Anyone who’s ever skipped parts of a book will appreciate Amazon.com’s new venture: Amazon Pages.
On Thursday, the online retailer of books and just about everything else announced Amazon Pages and Amazon Upgrade. Amazon.com
said the programs would benefit readers, authors and publishers.
Also on Thursday, Random House announced its intent to work with online booksellers, search engines, entertainment portals and other appropriate vendors to offer the contents of its books to consumers for online viewing on a pay-per-page-view basis.
“We’re offering a concrete business model with which we can go forward with vendor partners to allow readers access to the contents of our books in way that satisfies readers’ interest in sampling and discovery,” Richard Sarnoff, president of the Random House corporate development group, told internetnews.com.
Random House will negotiate vendor agreements individually, but it presented some guidelines: “Free samples” of text to be determined by the publisher; $.04 per page paid to Random House; and suggested consumer pricing of $.99 for 20 pages.
Sarnoff said the company would share revenue with authors according to their current contracts. While contracts don’t specifically cover partial online sales of content, he said there were several standard clauses that would cover such revenue.
“We’ve been talking to multiple vendors, and evidently, our conversations with Amazon yielded some fruit,” Sarnoff said, “because they announced their own initiative on the heels of our announcement. We can now hope or expect them to be our fist vendor.”
Amazon Pages will let customers pay for online access to only the amount of content they want. Built on the company’s Search Inside the Book technology, Pages will let users buy access by the page, section or chapter of a book, as well as the book, in its entirety.
Amazon Upgrade will let customers “upgrade” their purchases of a physical book on Amazon.com to include complete online access.
“In collaboration with our publishing partners, we’re working hard to make the world’s books instantly accessible anytime and anywhere,” Jeff Bezos, CEO of Amazon.com, said in a statement. Amazon.com executives weren’t available for comment.
Susan Spilka, director of communications for book publisher Wiley & Sons, wouldn’t comment on Amazon’s new services.
Reading from a prepared statement, she told internetnews.com: “In our experience, Amazon.com is a great partner, and they have a track record of launching innovative programs such as Search Inside the Book that benefit readers authors and publishers.”
Amazon.com said that Search Inside the Book has grown substantially since its launch two years ago, with 50 percent of the books it sells in the program.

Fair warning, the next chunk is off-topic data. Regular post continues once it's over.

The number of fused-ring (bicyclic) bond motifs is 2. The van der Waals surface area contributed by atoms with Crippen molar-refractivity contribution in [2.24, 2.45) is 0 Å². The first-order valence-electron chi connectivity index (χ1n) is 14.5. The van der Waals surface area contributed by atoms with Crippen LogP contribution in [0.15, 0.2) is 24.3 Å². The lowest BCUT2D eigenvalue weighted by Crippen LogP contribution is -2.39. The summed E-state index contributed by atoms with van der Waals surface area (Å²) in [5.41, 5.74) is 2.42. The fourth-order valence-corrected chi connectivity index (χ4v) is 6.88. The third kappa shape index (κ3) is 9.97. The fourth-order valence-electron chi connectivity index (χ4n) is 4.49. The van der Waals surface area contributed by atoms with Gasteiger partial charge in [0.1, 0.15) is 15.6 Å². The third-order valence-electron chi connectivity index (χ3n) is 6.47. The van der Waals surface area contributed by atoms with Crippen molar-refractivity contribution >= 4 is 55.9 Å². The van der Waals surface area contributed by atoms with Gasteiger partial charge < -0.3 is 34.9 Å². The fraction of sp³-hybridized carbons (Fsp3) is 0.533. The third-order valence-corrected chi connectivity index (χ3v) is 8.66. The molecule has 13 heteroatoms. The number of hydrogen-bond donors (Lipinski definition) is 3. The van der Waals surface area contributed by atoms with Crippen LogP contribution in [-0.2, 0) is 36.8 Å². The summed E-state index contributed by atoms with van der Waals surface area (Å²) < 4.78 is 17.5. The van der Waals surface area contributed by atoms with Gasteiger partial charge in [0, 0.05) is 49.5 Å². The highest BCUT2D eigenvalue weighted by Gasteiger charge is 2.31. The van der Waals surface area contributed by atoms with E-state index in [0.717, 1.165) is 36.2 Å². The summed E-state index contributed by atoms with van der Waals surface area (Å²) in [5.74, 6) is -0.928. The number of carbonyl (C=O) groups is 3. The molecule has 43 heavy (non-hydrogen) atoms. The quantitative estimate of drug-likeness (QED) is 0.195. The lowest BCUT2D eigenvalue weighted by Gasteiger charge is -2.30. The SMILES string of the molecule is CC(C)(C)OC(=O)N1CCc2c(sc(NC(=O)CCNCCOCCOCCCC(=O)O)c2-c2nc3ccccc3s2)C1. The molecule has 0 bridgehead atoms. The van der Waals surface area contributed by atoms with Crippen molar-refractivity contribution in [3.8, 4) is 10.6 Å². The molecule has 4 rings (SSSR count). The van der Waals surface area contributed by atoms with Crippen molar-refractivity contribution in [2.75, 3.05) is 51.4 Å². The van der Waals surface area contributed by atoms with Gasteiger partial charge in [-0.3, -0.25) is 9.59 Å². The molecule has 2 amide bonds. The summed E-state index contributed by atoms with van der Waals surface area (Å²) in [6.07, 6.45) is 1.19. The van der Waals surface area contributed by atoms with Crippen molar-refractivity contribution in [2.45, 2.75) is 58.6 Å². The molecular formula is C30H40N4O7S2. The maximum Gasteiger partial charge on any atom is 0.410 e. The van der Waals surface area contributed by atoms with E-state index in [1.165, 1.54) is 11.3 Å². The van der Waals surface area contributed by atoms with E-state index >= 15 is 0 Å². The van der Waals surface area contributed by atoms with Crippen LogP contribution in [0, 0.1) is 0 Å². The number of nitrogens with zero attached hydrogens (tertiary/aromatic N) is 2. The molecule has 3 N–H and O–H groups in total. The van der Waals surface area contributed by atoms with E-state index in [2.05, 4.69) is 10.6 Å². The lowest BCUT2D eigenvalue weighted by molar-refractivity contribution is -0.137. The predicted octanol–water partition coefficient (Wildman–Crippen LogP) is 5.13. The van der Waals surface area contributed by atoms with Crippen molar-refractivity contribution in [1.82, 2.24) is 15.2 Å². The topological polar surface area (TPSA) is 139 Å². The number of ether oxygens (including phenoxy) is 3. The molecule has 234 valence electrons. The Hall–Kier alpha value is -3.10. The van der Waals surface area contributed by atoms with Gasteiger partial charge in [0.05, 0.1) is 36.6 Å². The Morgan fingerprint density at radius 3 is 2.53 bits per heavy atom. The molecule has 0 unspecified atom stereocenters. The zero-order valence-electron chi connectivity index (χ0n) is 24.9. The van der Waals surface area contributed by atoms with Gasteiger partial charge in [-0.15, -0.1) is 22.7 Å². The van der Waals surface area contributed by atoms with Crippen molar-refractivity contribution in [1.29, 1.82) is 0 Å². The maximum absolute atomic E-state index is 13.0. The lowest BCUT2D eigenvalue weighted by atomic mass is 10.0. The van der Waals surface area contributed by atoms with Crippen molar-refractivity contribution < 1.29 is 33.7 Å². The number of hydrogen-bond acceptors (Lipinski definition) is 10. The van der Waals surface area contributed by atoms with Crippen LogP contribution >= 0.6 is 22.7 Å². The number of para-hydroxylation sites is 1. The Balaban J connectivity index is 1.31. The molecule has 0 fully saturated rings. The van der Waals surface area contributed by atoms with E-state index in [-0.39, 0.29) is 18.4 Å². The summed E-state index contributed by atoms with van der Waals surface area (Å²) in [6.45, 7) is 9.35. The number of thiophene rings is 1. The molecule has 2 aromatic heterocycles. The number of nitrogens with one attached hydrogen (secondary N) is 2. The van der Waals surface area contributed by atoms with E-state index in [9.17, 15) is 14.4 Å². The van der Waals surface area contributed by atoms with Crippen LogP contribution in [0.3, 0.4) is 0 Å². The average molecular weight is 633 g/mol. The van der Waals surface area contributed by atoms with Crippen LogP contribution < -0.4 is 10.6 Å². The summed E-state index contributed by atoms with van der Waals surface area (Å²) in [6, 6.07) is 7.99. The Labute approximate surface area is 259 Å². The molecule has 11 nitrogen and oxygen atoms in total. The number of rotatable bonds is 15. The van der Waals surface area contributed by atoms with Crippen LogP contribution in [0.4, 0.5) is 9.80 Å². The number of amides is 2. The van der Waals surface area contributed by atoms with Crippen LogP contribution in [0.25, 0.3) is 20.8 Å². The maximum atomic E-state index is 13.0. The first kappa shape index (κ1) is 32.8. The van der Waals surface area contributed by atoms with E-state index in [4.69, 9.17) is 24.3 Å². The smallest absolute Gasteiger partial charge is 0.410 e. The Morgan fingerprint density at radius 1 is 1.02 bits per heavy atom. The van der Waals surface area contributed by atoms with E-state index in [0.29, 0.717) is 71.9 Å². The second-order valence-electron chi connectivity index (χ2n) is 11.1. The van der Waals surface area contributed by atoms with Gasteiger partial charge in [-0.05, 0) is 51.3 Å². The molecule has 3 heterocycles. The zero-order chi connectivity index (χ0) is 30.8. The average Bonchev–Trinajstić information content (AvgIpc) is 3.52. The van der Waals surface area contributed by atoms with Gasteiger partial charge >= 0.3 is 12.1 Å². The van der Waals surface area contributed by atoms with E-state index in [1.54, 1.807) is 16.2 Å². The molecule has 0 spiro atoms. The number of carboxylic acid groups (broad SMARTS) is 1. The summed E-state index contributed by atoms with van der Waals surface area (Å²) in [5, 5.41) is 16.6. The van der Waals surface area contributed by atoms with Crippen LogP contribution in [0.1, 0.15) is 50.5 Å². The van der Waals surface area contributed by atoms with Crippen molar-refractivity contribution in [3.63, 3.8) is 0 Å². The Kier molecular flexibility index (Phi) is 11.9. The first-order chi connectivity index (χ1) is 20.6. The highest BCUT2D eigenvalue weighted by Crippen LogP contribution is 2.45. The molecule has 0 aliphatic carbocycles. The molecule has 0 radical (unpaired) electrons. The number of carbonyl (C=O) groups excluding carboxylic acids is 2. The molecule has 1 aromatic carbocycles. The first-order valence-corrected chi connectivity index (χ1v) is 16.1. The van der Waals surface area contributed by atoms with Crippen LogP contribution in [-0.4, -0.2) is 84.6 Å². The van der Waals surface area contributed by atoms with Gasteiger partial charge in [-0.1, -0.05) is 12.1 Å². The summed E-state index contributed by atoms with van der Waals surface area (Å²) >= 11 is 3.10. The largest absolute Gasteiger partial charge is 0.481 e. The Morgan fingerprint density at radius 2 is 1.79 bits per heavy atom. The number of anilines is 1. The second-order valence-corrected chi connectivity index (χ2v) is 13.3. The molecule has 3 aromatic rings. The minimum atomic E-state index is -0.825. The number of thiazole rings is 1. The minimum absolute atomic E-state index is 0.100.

“We are feeling very good about Amazon Pages,” said Judith Platt, director of communications and public affairs for the Association of American Publishers (AAP). “They’re going about it the right way: allowing publishers on behalf of their authors to opt in. That’s really what the fight is about.”
The fight Platt is referring to is her organization’s copyright infringement suit against Google.
The AAP filed suit in federal court, charging that the Google Library Project scanning of books in library collections is done without permission. Google says the scanning is fair use, because it only shows a snippet of text in search results. The Authors Guild filed a similar suit.
“Amazon is a valuable partner, and we link to Amazon so people can buy
books they’ve found with Google Print,” said Google spokesman Nate Tyler. “We’re glad our users will have additional ways to access the books they’ve found using Google Print.”
Google announced today that print works in the public domain will now be included in search results.
Tyler would not confirm that Google plans its own pay-per-view service, beyond saying, “Google Print is exploring new access models to help authors and publishers sell more books online, but we don’t have anything to announce.”
Google has applied for a patent for, among other things, a method of enabling “subscription-like access” to electronic content.
Sarnoff, a member of the AAP board, had been actively negotiation with Google about Google Print. But publishers wanted Google to let them opt in; Google insisted that they could only opt out.
While the full contents of Random House titles will be available for display, Sarnoff said that the publishing house would respect the wishes of any of its authors that wanted to opt out of the pay-per-view program.